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Sunday, November 25, 2012

Podcasting on the go

Podcasting on the go
by Simon Ensor
Web 2.0 im Fremdsprachenunterricht

I like the way Simon describes the smartphone, in his introduction, as a 'digital swiss-arny knife' that can be used for creative learning. Somehow that seems quite appropriate.

In the article, Simon focuses on Audioboo and Ipadio, two free applications, which can be used for developing 21st century skills such as content creation and collaboration. Easy tools to use for unplanned, impromptu recordings.

pros: adding geo-location or photo, create RSS feed, publish directly to social networks, embed in websites, record via phone and website
cons: all 'audioboos' are public, no private channels, can only be used on some phones, limit of 5min recording

pros: works on any phone, 60minute recordings, adding geo-location or photo, create RSS feed, publish directly to social networks, listen to 'plogs' live, option of moderated channels allowing an element of privacy, automatically generates transcripts, which can be edited
cons: record via phone only not website

Simon explaines that he used these tools for:
  • recording 'model' answers for students and sharing this teacher RSS feed with students via google reader so they could download the content to their own phones. 
  • creating audio guides of locations or organisations
  • getting students to record interviews and stories in class which were then shared through the student RSS feed
  • creating a class audioblog where different students submit recordings each week
  • recording interviews etc when on outings and trips abroad
  • using a class ipadio account for students to post audio messages and 'correct' transcripts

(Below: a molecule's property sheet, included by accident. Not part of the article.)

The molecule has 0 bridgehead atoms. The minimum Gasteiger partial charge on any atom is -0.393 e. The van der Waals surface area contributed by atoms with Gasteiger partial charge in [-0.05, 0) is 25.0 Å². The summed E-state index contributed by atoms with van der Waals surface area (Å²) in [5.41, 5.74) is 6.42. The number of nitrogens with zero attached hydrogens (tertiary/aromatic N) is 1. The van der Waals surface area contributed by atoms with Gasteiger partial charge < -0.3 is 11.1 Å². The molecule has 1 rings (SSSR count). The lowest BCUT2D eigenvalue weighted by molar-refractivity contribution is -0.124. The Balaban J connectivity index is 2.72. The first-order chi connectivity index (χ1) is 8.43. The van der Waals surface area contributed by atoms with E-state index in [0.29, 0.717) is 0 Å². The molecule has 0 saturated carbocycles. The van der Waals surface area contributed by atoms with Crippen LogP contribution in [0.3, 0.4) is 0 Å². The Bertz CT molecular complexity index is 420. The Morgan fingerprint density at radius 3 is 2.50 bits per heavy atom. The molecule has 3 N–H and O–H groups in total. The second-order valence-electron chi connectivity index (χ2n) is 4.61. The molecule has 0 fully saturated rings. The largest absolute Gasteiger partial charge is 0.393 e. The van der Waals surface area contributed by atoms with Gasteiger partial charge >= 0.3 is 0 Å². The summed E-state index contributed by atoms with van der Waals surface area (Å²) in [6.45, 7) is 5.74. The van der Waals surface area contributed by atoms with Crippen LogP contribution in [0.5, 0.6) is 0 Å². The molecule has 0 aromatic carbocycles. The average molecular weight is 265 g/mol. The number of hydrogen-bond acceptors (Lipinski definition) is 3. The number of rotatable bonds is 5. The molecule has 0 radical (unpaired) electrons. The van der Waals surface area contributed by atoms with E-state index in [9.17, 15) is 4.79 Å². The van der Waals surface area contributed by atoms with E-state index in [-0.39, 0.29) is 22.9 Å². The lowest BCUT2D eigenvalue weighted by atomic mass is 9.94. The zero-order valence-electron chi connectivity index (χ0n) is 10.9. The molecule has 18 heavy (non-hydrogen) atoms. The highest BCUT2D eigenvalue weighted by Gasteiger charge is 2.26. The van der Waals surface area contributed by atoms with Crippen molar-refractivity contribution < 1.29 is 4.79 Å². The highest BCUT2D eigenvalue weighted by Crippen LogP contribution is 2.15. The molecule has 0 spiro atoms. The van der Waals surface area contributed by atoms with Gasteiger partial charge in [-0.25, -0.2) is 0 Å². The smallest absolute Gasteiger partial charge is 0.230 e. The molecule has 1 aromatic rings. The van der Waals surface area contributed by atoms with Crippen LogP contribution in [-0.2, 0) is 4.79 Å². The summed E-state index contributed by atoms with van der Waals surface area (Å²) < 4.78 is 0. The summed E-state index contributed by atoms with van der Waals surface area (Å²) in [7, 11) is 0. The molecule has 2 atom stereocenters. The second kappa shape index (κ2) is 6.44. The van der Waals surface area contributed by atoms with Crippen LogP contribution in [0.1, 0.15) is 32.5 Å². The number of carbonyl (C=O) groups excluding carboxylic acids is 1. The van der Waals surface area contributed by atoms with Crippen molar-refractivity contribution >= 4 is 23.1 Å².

• students to create and broadcast to their own radio channel or listen in to others.
  • create learning diaries for eportfolios

In my own system, our students are allowed and invited to produce evidence of learning in different ways, in theory. However, in practice, it remains very much a case of written work only. For example in their work experience module the students have to produce a daily diary. This could just as easily be produced as a series of recordings as a written report. Invariably, the written report is provided! It seems that neither the students nor the educators are really looking to change the status quo.

But, as Simon demonstrates in his article, these tools clearly open up the possibility for students to easily record all sorts of learning material. Perhaps it is time to lessen our dependance on written work only!! It is now time for educators and students to be more willing to embrace the new possibilities.

For Simon, the benefits that accrued from using these tools included increased motivaton (as students were producing for a real audience), increased engagement through posting of comments, the ability to share students work and progress with parents, provision of permanent recordings for students that had missed class.

Although Simon doesn't mention any in the article, I would be interested in knowing about any drawbacks or teathing problems that he had in using the phones and Web2.0 tools with his students. Such things as
negative comments being posted, students not able or willing to make recordings, students posting inappropriate material or recording others without permission, parental permission not given, students not having an appropriate phone.

I believe using smartphones is certainly the way to go but what of now? The digital divide, even in this area, is alive and well. Simon indicates that only 30% of his students have smartphones, still a relatively small percentage of the class. By the time the other 70% catch up no doubt the 'early' adoptors will have moved on to newer and even more capable devices!

Simon's Webinar will take place on 6th December 2012. You can sign up now!!

You can now listen to the recorded webinar.

You can buy a copy of the book online directly from the publisher (Verlag Werner Hülsbusch)
if you have any queries email Verlag Werner Hülsbusch at vertrieb@vwh-verlag.de
The release of 'Web 2.0 im Fremdsprachenunterricht' is accompanied by a series of free webinars where the authors will present and discuss their articles.

Information about these online meetings, which will be held in the presenter's mother tongue, can be found at Fremdsprachenunterricht 2.0

You can register for any of the webinars at Fortbildung Online. Recordings of the webinars will also be published on the LPM's website.


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